“If you gave me a comparable check, it doesn’t do anything for those employees. Our owner might say, ‘Thank you,’ and buy a yacht. That’s not their style, so it won’t happen. But it’s the tip of the iceberg,” Turner said, referring to all the revenue working forests provide.
However, Franz countered that carbon offset projects, such as reforestation and restoration efforts, could expand working forest land.
“We believe this is not about reducing the acres of working forests in the Department of Natural Resources, but actually growing it, growing the net increase in volume and in value over the long-term and over the short-term,” Franz said at the public hearing.
One way to do that is through timber waste, said Lauren Breynaert, Partnerships and Policy director with Myno Carbon Corp., a biochar company that plans to use timber waste to generate biochar, electricity and sell carbon credits in Kettle Falls, Washington.
“This is where the economy is headed and where the opportunity lies,” she said.
In 2021, the University of Washington and The Nature Conservancy conducted a study that found leveraging Washington’s natural resources could reduce greenhouse gas emissions by up to 9%, helping the state reach its goal of net-zero greenhouse gas emissions by 2050.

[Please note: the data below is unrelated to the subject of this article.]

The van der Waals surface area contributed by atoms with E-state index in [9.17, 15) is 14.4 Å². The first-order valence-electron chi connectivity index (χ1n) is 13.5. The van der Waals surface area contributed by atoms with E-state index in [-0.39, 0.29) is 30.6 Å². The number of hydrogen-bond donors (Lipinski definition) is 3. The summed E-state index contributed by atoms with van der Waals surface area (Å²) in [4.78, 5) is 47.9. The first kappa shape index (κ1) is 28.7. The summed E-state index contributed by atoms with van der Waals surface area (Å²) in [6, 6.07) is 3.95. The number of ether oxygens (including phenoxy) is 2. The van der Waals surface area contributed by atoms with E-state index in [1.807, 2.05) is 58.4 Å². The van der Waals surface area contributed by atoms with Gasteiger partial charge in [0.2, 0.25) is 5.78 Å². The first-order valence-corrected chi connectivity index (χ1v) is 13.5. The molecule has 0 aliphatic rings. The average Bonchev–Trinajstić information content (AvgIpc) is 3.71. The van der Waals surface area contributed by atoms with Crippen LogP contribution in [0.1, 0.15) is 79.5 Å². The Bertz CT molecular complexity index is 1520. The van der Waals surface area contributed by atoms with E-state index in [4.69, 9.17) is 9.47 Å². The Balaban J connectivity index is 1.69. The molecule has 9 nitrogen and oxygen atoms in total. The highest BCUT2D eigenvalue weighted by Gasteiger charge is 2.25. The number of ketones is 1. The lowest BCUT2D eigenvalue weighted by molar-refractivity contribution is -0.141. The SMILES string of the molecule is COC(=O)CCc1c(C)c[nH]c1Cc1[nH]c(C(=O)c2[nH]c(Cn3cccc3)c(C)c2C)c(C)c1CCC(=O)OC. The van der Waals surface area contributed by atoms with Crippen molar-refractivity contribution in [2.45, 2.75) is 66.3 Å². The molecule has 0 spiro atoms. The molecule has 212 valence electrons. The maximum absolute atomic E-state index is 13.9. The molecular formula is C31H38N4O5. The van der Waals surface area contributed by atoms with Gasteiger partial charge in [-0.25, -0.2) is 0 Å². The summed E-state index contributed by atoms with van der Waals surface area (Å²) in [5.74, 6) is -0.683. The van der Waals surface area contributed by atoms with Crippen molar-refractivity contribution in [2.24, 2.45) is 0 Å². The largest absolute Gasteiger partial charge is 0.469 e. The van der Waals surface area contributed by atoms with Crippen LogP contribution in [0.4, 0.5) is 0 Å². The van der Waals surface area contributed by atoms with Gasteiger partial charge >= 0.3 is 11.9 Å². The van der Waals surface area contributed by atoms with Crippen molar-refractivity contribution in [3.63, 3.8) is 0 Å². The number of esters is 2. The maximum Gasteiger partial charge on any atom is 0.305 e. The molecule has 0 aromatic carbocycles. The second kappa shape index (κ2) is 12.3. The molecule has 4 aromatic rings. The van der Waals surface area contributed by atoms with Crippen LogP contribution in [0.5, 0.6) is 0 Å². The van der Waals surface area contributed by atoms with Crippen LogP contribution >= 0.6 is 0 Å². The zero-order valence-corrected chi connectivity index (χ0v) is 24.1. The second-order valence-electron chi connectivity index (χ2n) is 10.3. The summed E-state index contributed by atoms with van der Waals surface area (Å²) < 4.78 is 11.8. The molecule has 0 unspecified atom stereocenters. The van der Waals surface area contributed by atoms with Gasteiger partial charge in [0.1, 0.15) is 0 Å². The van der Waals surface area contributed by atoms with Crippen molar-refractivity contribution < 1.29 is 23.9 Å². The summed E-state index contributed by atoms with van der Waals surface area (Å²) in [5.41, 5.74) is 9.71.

The major ways to harness natural resources to capture carbon, according to the study, include delaying timber harvests to allow trees to grow larger; increasing no-till harvesting, cover crop use, and nutrient management practices in agriculture; and avoiding development that cuts down urban and rural forests.
“The report made clear the opportunity, but what’s missing is the infrastructure. The state does not have the infrastructure yet for communities to implement natural carbon sequestration,” said Justin Allegro, policy director for The Nature Conservancy.
This legislation, he said, could help with that infrastructure.
While several tribal representatives testified in support of the bill, Jarred-Michael Erickson, the elected chairman of the Colville Business Council, added he would like to see tribes officially included in the language of the bill.
At the Thursday press conference, Franz said the department would work with tribes, state agencies and local governments. However, tribes are not listed in the bill’s text.
In addition, Erickson said the number of carbon credits issued to state agencies should be limited to avoid pricing problems for non-Department of Natural Resources projects.
Bill sponsor Sen. Liz Lovelett, D-Anacortes, said natural adaptive measures are some of the most effective ways to reduce carbon emissions in Washington.
“Working forests, conservation lands, aquatic landscapes, making sure that we’re planting trees in both urban and rural settings across the state and sequestering carbon from our marine environments by planting more kelp and eelgrass,” Lovelett said, giving examples of natural adaptive measures.
Furthermore, reducing carbon emissions is an urgent matter, Franz said.
“Every day, my agency is on the front lines of a rapidly changing climate, from wildfires and drought to dying forests to ocean acidification and sea level rise,” Franz said.
The Senate Environment, Energy and Technology Committee is scheduled to hold an executive session with no public comment on the bill at 8 a.m., Feb. 17, in Olympia and over Zoom.